PSYC 153. Advanced Lab in Behavioral Psychology. 4 Units.

This advanced lab will focus more in-depth exploration of a specific topic area within the field of Behavioral Psychology. The course will include a strong research/ applied component that will help students get a more hands on feel for research and/or application of the concepts within the field. Possible topics may include Behavioral Economics, Behavioral Approaches to Common Childhood Problems, the Power of Habit, or other topics. Prerequisites: PSYC 053, PSYC 102 with a C- or better.

PSYC 158. Behavioral Assessment. 4 Units.

An overview of behavioral assessment techniques is examined. Specific topics include data collection, inter-observer agreement, social validity, treatment integrity, functional assessment, stimulus preference assessment, indirect assessment techniques, and functional analysis procedures. Prerequisites: PSYC 053 and permission of instructor.

PSYC 162. Ethical Behavior. 4 Units.

This course will cover professional conduct and ethical behavior within the broad discipline of psychology, as well as the specific ethical and professional guidelines for the Behavior Anaysis Certification Board (BACB®). This course addresses ethical decision-making, regulatory standards, and professional behavior in assessment, treatment, and research, in a variety of settings. Although this course will encompass a variety of disciplines and settings within psychology, primary attention will be given to those disciplines intersecting with the practive of applied behavior analysis and on those settings in which behavior analysts in practice are most likely to operate. Topics include accountability, confidentiality and informed consent, quality of services, quality of life, emergency management, research and academic settings, professional collaborations, boundaries, cultural competence, and ethical safeguards. Prerequisites: Junior standing or higher and permission of the instructor.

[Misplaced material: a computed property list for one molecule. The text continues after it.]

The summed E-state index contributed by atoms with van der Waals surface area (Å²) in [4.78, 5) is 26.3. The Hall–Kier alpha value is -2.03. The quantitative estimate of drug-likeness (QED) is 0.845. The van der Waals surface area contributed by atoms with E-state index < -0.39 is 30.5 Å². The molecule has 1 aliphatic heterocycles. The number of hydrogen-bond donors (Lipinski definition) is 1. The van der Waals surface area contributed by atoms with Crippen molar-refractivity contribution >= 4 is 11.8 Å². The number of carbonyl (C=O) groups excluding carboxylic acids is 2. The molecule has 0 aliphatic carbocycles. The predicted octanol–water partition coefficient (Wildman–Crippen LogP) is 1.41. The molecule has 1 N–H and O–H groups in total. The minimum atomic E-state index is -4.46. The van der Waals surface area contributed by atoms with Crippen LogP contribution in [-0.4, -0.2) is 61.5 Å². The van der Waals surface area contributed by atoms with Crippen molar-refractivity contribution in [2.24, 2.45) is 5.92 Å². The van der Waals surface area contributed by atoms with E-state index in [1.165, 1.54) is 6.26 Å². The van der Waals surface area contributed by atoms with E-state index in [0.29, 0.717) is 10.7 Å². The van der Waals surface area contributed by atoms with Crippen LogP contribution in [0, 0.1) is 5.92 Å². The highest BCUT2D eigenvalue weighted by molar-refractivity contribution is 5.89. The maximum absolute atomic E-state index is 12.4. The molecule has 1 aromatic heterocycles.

PSYC 169. Advanced Lab in Social Psychology. 4 Units.

This advanced lab will focus on a more in-depth exploration of a specific topic area within the field of Social Psychology. The course will include a strong research/applied component that will help students get a more hands on feel for research and/ or application of the concepts within the field. Possible topics may include Social Influence, Conformity, or other topics. Prerequisites: PSYCH 069, PSYCH 102 with a C- or better.

PSYC 183. Research Design. 4 Units.

This course is the design and analysis of research using single subject and group designs. Prerequisite: PSYC 105 and permission of instructor.

PSYC 187. Internship. 1-4 Units.

This internship course gives experiences in a work setting and is contracted on an individual basis. PSYC 187 represents advanced internship work that involves increased independence and responsibility. Students may register for only one course listed below in any semester and may receive no more than four units of credit for any of these courses. Pass/no credit is the only grading.

PSYC 189. Practicum. 4 Units.

The practicum offers non-classroom experiences in activities related to the curriculum under conditions that is determined by the appropriate faculty member. PSYC 189 represents advanced practicum work which involves increased independence and responsibility. Students may register for only one course listed below in any semester and may receive no more than four units of credit for any of these courses. Pass/no credit is the only grading.

PSYC 189A. Applied Psychology Practicum. 4 Units.

Students will acquire skills necessary to the application of principles of general psychology to solve personal, organizational and social problems while serving as assistants to faculty and professional psychologists.

PSYC 191. Independent Study. 1-4 Units.

PSYC 195. Seminar. 4 Units.

PSYC 197. Independent Research. 1-4 Units.

PSYC 207. Psychology of Learning. 4 Units.

This course focuses on the scientific investigation of learning and behavior. Both experimental and related theoretical developments are considered, as well as applications of the basic principles of learning to issues of social significance.